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The University of Nevada, Las Vegas (UNLV), founded in 1957, is located in the heart of showbiz industry in Las Vegas. The school offers higher education programs ranging from business, engineering, fine arts and music, and science, and professional schools such as dental medicine and law.

The school’s mascot, Hey Reb, was recently featured on Hulu’s “Behind the Mask,” and you may recognize the Southern Gym during the dance scene between Elvis Presley and Ann-Margret Olsson in the movie Viva Las Vegas.

With over 24,000 unique WLAN users per day, 1.1 gigabytes of throughput per second, and more than 50 wireless access locations across campus providing WLAN coverage, this educational institute demands a massive Wi-Fi network.

In the previous blog, we highlighted some of the Bonjour enhancements of the 7.5 software release and the deployment of Bonjour at St. Margaret’s Episcopal School, a K-12 school. In this blog, we will describe details about UNLVs WLAN deployment, how they use Bonjour services, and give you an insight into rapid pace of innovation necessary to support this technology in the education arena.

At a Glance:

Located in: Las Vegas, Nevada

Number of students: 27,848

Number of teachers/staff: 2,925

# of Access-Points: 1500 units ranging AP1130 to the new AP3602

Controllers: 2 units of WiSM2 and 5 units of WiSM

Software Version: AireOS 7.6

Prime Infrastructure 1.4.1

Radius Server: FreeRadius Server and OpenLDAP as a Directory Store

The networking team believes in providing a best-in-class wireless network to students, faculty and guests. Mike Albano, the Senior Network Engineer at UNLV, provided further details on the deployment:

“The university is running the latest 7.6 software version and taking advantage of several innovations including Application Visibility and Control (AVC) and Bonjour Services Directory.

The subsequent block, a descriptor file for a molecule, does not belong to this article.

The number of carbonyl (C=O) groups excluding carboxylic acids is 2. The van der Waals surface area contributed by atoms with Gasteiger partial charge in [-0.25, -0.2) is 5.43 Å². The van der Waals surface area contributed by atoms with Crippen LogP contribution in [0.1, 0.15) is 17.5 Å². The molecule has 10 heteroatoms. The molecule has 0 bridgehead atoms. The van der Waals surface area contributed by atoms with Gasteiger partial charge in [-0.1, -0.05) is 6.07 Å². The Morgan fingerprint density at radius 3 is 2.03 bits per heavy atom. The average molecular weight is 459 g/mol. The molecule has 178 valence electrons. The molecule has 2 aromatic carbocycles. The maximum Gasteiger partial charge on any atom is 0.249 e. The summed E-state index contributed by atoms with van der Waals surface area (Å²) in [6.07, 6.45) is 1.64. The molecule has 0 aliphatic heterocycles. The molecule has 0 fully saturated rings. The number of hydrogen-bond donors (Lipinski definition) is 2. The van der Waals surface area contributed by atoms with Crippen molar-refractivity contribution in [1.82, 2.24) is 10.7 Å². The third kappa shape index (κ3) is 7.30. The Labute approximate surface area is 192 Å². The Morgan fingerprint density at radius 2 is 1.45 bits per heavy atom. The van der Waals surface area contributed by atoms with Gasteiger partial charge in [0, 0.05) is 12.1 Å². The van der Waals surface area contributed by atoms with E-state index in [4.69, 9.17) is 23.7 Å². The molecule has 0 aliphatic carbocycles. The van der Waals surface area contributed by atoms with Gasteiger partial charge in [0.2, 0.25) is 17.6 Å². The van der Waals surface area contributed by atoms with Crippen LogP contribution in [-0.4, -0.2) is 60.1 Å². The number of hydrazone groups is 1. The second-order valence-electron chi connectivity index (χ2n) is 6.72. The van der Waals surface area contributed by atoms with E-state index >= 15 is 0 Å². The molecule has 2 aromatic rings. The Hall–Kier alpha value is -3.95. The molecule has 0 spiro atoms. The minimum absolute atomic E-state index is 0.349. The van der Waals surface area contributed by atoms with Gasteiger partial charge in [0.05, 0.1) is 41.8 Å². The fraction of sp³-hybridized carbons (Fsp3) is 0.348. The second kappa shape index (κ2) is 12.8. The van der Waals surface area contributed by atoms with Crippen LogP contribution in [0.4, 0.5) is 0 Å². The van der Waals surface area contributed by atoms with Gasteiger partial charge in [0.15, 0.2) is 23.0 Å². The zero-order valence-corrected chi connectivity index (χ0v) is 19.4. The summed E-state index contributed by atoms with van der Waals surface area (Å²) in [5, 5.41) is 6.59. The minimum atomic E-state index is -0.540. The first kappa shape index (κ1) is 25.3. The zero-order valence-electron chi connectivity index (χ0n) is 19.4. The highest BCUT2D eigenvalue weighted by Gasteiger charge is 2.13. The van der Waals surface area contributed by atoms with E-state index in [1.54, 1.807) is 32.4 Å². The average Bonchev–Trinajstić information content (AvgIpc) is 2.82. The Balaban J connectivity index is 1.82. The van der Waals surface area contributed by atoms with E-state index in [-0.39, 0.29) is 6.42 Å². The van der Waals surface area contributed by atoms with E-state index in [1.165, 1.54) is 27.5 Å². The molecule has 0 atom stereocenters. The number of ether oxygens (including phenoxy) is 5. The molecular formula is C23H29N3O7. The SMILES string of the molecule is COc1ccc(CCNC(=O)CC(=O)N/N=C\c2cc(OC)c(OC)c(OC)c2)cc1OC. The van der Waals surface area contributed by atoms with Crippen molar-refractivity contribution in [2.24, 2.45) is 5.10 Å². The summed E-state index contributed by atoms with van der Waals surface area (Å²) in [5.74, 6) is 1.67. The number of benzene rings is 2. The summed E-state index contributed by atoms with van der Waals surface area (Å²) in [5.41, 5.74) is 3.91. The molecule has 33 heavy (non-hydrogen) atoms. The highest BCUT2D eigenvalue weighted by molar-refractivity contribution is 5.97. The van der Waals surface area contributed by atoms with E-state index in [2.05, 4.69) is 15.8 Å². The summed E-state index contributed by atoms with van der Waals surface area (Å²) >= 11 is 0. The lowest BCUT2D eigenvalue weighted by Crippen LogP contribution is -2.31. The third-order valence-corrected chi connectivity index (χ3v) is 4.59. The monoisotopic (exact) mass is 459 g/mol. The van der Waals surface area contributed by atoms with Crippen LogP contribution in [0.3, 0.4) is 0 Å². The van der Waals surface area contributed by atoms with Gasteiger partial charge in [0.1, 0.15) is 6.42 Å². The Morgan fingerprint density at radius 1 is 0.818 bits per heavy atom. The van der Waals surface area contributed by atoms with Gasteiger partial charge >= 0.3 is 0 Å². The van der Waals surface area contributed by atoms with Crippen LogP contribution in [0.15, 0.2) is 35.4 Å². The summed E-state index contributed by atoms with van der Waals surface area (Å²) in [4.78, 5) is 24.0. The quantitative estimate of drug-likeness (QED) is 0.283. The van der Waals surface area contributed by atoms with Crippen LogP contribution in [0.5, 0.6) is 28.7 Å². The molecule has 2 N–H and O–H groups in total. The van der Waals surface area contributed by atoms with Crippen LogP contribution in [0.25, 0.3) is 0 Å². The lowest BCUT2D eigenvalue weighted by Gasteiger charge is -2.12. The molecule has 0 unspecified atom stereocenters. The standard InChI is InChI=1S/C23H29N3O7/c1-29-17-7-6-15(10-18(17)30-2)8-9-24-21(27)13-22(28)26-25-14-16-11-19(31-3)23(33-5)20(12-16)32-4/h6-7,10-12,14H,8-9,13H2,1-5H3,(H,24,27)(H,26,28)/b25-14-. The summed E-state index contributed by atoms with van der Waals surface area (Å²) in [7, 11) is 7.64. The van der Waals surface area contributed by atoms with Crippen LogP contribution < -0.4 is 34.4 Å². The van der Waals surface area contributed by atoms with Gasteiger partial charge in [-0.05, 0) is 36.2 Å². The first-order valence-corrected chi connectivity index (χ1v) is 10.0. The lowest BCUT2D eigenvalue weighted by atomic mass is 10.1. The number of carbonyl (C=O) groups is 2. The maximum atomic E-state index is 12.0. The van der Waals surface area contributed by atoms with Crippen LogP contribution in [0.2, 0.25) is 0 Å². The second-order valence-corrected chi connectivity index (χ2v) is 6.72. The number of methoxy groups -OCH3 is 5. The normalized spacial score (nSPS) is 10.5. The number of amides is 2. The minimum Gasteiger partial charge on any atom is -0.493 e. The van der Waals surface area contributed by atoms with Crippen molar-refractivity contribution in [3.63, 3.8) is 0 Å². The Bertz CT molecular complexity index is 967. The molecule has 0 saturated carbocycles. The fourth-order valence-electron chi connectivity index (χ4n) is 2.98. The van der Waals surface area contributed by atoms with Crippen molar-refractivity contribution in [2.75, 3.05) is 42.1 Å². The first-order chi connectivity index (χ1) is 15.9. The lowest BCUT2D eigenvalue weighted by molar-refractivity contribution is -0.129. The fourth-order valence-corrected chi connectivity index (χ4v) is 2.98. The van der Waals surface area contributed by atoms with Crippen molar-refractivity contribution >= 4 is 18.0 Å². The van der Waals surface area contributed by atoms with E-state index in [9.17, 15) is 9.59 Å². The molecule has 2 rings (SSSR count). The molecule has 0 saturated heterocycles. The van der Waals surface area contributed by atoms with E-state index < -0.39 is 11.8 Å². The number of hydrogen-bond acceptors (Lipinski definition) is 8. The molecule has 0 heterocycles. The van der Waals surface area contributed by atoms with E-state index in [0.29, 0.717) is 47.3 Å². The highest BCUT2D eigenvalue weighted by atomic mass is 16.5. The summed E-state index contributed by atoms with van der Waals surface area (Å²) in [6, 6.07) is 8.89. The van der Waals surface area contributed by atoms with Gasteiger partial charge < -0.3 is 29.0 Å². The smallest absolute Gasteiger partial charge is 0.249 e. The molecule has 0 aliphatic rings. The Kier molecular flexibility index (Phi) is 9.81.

The WLAN is optimized and we have two SSIDs, which is a Cisco recommended best practice.

The UNLV campus installed the AP3602 Access Points, which support the Cisco CleanAir technology, for high-density classroom deployments, and use RF Profiles to disable the lower data rates, another Cisco best practice. The networking team likes the AVC functionality on the controller WEBGUI, which lets them view applications used on the network and acts as a debugging tool. AVC is turned ON for the guest SSID to keep an eye on what the guests are using on the network; no policies are applied yet.

One of the most interesting aspects of the deployment is the support of Bonjour services. UNLV has deployed about 40 AppleTVs and will double that number within a year as they expand the Wi-Fi within the lecture-halls.  Location Based Service is used with Bonjour in order to provide context-aware services. In addition, they are also using priority-mac feature to prioritize in the multiple environments:

Some thoughts about the future:

1. UNLV is currently evaluating the 5760 series WLAN for deployment in the future

2. UNLV is planning to adopt the 802.11ac technology in high-density areas such as at the Lied library, a 300,000 square feet facility, hosting 1.2 million volumes and 2,500 study spaces.

3. Mike has also tested and intends to deploy the High Availability with Stateful Switch-over functionality whereby clients and access points from the primary controller fail-over sub-second to the hot standby controller.

4. While UNLV uses the current Bonjour Services functionality, they want to apply granular policies per user-group and want to limit the services shown depending upon the user’s location. They will be running EFT code for the upcoming AireOS release, where granular policies will be enabled.

The future Bonjour enhancements allow schools to enable the following use cases to allow user-based and location-aware Bonjour service access:

  1. In a classroom, teachers and students logging into the same SSID and getting IP addresses from the same VLAN can get differentiated service access. Namely, the teacher group can project to the AppleTV, but students cannot.
  2. Teachers can temporarily allow a student to project his or her work on the AppleTV in the classroom.
  3. The IT administrator can configure the location of a Bonjour service per access point, so that when the user connects to that access point, he/she can view only that service instead of all the services in that vicinity.

You might be wondering to yourself, “Can I get access to the EFT code for the added Bonjour granularity of policy and location?”

Starting early March, you can get access to the beta code to try this functionality. Please reach out to your Cisco account team or partners for more information.

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1 Comments.


  1. 1.1 Gigs per second? Holy crap that’s a lot of bandwidth. I wonder how other universities compare?

       1 like

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